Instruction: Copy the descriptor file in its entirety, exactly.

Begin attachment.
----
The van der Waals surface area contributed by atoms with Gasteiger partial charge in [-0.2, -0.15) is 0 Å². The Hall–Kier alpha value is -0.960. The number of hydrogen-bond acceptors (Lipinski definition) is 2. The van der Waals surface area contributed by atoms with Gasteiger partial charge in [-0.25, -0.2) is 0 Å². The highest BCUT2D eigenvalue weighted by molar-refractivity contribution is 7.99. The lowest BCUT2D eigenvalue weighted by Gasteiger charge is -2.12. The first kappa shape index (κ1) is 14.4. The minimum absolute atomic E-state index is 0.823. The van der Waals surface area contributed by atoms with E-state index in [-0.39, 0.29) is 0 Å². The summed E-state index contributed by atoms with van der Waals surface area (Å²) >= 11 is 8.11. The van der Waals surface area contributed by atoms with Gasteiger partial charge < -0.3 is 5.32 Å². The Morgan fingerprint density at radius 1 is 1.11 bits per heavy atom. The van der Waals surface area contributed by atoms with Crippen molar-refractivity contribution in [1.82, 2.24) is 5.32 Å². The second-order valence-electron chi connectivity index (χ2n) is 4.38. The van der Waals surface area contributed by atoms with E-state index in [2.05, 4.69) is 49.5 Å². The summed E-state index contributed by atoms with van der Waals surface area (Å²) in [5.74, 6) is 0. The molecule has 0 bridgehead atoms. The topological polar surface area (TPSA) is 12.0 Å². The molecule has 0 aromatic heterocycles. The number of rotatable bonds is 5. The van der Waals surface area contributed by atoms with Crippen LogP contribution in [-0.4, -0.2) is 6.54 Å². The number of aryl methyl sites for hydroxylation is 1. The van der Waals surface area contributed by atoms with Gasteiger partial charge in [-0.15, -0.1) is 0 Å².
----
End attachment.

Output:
The van der Waals surface area contributed by atoms with Gasteiger partial charge in [-0.2, -0.15) is 0 Å². The Hall–Kier alpha value is -0.960. The number of hydrogen-bond acceptors (Lipinski definition) is 2. The van der Waals surface area contributed by atoms with Gasteiger partial charge in [-0.25, -0.2) is 0 Å². The highest BCUT2D eigenvalue weighted by molar-refractivity contribution is 7.99. The lowest BCUT2D eigenvalue weighted by Gasteiger charge is -2.12. The first kappa shape index (κ1) is 14.4. The minimum absolute atomic E-state index is 0.823. The van der Waals surface area contributed by atoms with E-state index in [-0.39, 0.29) is 0 Å². The summed E-state index contributed by atoms with van der Waals surface area (Å²) >= 11 is 8.11. The van der Waals surface area contributed by atoms with Gasteiger partial charge < -0.3 is 5.32 Å². The Morgan fingerprint density at radius 1 is 1.11 bits per heavy atom. The van der Waals surface area contributed by atoms with Crippen molar-refractivity contribution in [1.82, 2.24) is 5.32 Å². The second-order valence-electron chi connectivity index (χ2n) is 4.38. The van der Waals surface area contributed by atoms with E-state index in [2.05, 4.69) is 49.5 Å². The summed E-state index contributed by atoms with van der Waals surface area (Å²) in [5.74, 6) is 0. The molecule has 0 bridgehead atoms. The topological polar surface area (TPSA) is 12.0 Å². The molecule has 0 aromatic heterocycles. The number of rotatable bonds is 5. The van der Waals surface area contributed by atoms with Crippen LogP contribution in [-0.4, -0.2) is 6.54 Å². The number of aryl methyl sites for hydroxylation is 1. The van der Waals surface area contributed by atoms with Gasteiger partial charge in [-0.15, -0.1) is 0 Å².